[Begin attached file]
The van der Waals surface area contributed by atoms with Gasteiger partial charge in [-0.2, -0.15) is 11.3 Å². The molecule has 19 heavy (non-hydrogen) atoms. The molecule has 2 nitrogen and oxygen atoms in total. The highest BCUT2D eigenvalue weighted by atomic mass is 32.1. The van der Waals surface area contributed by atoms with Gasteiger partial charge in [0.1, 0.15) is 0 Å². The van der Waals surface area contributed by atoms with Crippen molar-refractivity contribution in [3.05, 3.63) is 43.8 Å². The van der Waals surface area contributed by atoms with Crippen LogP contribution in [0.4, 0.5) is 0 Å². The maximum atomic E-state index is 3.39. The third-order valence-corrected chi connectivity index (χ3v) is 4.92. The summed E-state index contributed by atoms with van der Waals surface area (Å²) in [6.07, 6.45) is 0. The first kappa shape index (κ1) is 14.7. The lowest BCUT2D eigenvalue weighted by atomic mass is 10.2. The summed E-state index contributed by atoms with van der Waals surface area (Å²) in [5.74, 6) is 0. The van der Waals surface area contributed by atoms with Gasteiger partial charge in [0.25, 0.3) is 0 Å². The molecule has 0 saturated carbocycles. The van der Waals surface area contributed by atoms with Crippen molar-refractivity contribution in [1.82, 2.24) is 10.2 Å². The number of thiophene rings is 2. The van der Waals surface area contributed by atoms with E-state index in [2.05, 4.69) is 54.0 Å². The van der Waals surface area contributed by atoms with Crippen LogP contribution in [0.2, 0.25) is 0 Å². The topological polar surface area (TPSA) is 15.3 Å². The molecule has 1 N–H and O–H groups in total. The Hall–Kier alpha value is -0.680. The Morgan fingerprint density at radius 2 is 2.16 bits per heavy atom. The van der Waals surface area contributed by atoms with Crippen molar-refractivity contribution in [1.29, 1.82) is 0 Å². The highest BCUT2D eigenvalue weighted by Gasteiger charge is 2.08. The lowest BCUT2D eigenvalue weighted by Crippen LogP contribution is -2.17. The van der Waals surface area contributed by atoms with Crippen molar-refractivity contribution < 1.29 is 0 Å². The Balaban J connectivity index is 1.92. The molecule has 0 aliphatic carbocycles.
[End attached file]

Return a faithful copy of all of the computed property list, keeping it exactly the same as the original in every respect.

The van der Waals surface area contributed by atoms with Gasteiger partial charge in [-0.2, -0.15) is 11.3 Å². The molecule has 19 heavy (non-hydrogen) atoms. The molecule has 2 nitrogen and oxygen atoms in total. The highest BCUT2D eigenvalue weighted by atomic mass is 32.1. The van der Waals surface area contributed by atoms with Gasteiger partial charge in [0.1, 0.15) is 0 Å². The van der Waals surface area contributed by atoms with Crippen molar-refractivity contribution in [3.05, 3.63) is 43.8 Å². The van der Waals surface area contributed by atoms with Crippen LogP contribution in [0.4, 0.5) is 0 Å². The maximum atomic E-state index is 3.39. The third-order valence-corrected chi connectivity index (χ3v) is 4.92. The summed E-state index contributed by atoms with van der Waals surface area (Å²) in [6.07, 6.45) is 0. The first kappa shape index (κ1) is 14.7. The lowest BCUT2D eigenvalue weighted by atomic mass is 10.2. The summed E-state index contributed by atoms with van der Waals surface area (Å²) in [5.74, 6) is 0. The van der Waals surface area contributed by atoms with Gasteiger partial charge in [0.25, 0.3) is 0 Å². The molecule has 0 saturated carbocycles. The van der Waals surface area contributed by atoms with Crippen molar-refractivity contribution in [1.82, 2.24) is 10.2 Å². The number of thiophene rings is 2. The van der Waals surface area contributed by atoms with E-state index in [2.05, 4.69) is 54.0 Å². The van der Waals surface area contributed by atoms with Crippen LogP contribution in [0.2, 0.25) is 0 Å². The topological polar surface area (TPSA) is 15.3 Å². The molecule has 1 N–H and O–H groups in total. The Hall–Kier alpha value is -0.680. The Morgan fingerprint density at radius 2 is 2.16 bits per heavy atom. The van der Waals surface area contributed by atoms with Crippen molar-refractivity contribution in [1.29, 1.82) is 0 Å². The highest BCUT2D eigenvalue weighted by Gasteiger charge is 2.08. The lowest BCUT2D eigenvalue weighted by Crippen LogP contribution is -2.17. The van der Waals surface area contributed by atoms with Crippen molar-refractivity contribution < 1.29 is 0 Å². The Balaban J connectivity index is 1.92. The molecule has 0 aliphatic carbocycles.